“Cloud 9” is a single taken from The Violet Nines’ EP, which is also titled Cloud 9. The group also recently covered “Don’t You (Forget About Me),” Simple Minds’ huge hit from that John Hughes teen dramady The Breakfast Club, which may tell you even more about the band than this particular song does. Know this: There’s a strong 80s vibe running through The Violent Nines’ music.
Lead vocalist Veronica Fritsch sounds a bit like Aimee Mann, the vocalist for Til Tuesday’s “Voices Carry.” She has a pretty vocal tone and a sincere longing in her voice. “Cloud 9” also shares melodic characteristics with another 80s song The Blow Monkeys’ “Digging Your Scene.”
The song starts out with a semi-jazzy guitar groove, which sways more than swings. The percussion is sparse, and there are “do do do” backing vocals running through the beginning section of the tune. Fritsch then enters in and takes center stage. The song’s lyric sounds be about the longing for a lovers’ getaway. She admits she doesn’t know where she’s going; she just knows she needs to go away – with her lover.
The term ‘cloud nine’ is bit of a mystery. Some have speculated that, according to the International Cloud Atlas from 1896, ten separate kinds of clouds are described. The ninth one, or cloud nine, is characterized as cumulonimbus. This one soars all the way up to 10 km (or 6.2 miles), which is as high as a cloud can go.
With that said, though, one never gets the impression Fritsch is singing strictly about science. She sings, “Hold me close/And take my hand,” at one point. This implies their ‘get away’ may not be a geographic escape. Rather, this ‘getting away from everything’ might be much more insular than that. By getting closer together, physically, they’re actually getting away from everything else.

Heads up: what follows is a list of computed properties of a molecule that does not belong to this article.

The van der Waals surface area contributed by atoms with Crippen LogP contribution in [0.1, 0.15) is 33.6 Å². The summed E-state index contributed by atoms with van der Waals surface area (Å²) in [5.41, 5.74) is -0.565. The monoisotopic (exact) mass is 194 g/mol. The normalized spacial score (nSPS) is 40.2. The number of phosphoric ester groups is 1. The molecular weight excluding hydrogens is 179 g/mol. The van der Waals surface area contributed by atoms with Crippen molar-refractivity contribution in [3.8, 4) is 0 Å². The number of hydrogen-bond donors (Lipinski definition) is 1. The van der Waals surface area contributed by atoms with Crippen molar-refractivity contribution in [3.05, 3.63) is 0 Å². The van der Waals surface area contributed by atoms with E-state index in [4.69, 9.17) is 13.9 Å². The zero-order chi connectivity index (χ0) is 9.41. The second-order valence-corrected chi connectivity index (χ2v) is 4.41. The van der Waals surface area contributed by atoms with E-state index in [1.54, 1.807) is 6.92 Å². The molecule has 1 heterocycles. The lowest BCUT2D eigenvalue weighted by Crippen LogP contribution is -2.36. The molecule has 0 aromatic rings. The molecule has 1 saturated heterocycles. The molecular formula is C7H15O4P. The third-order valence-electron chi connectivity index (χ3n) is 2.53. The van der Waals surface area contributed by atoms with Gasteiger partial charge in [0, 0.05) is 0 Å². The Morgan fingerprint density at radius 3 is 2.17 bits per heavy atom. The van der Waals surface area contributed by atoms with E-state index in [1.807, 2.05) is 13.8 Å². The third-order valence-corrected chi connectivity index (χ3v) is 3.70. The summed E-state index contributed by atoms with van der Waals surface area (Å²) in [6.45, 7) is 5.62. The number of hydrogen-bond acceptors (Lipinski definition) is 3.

If cloud nine is the highest cloud of them all, perhaps Fritsch is singing about the way her baby makes her high. Could this be a continuation of what the Byrds sang about with “Eight Miles High”? Fritsch also sings, “Everything will be alright in a while.” This turn of phrase suggests that, not only are these two looking for somewhere to get away to, they’re also seeking a place to escape from. Fritsch is not specific, which is smart. That way, by not getting overly detailed, the song’s lyric will hold appeal to a much wider audience.
The song’s outro includes a bit of a spacey keyboard part. It’s one of the track’s 80s music earmarks. When Fritsch is singing, however, the backing instrumentation is simple and understated. Her voice is something special, and the producer was smart to put her singing so far up in the mix.
The Violet Nines are from Minneapolis, MN, and self-describe as “a vibrant band with alternative sounds influenced by funk, pop and rhythm & blues.” These words can also be used to describe Prince’s music, another Minnesota native. However – no offense to Prince—The Violet Nines aren’t nearly as weird as Prince. Rather, this is more of a straightforward pop act – at least based on this sole example – and not quite so funky.
However, as pop songs go, this is a pretty darn good one.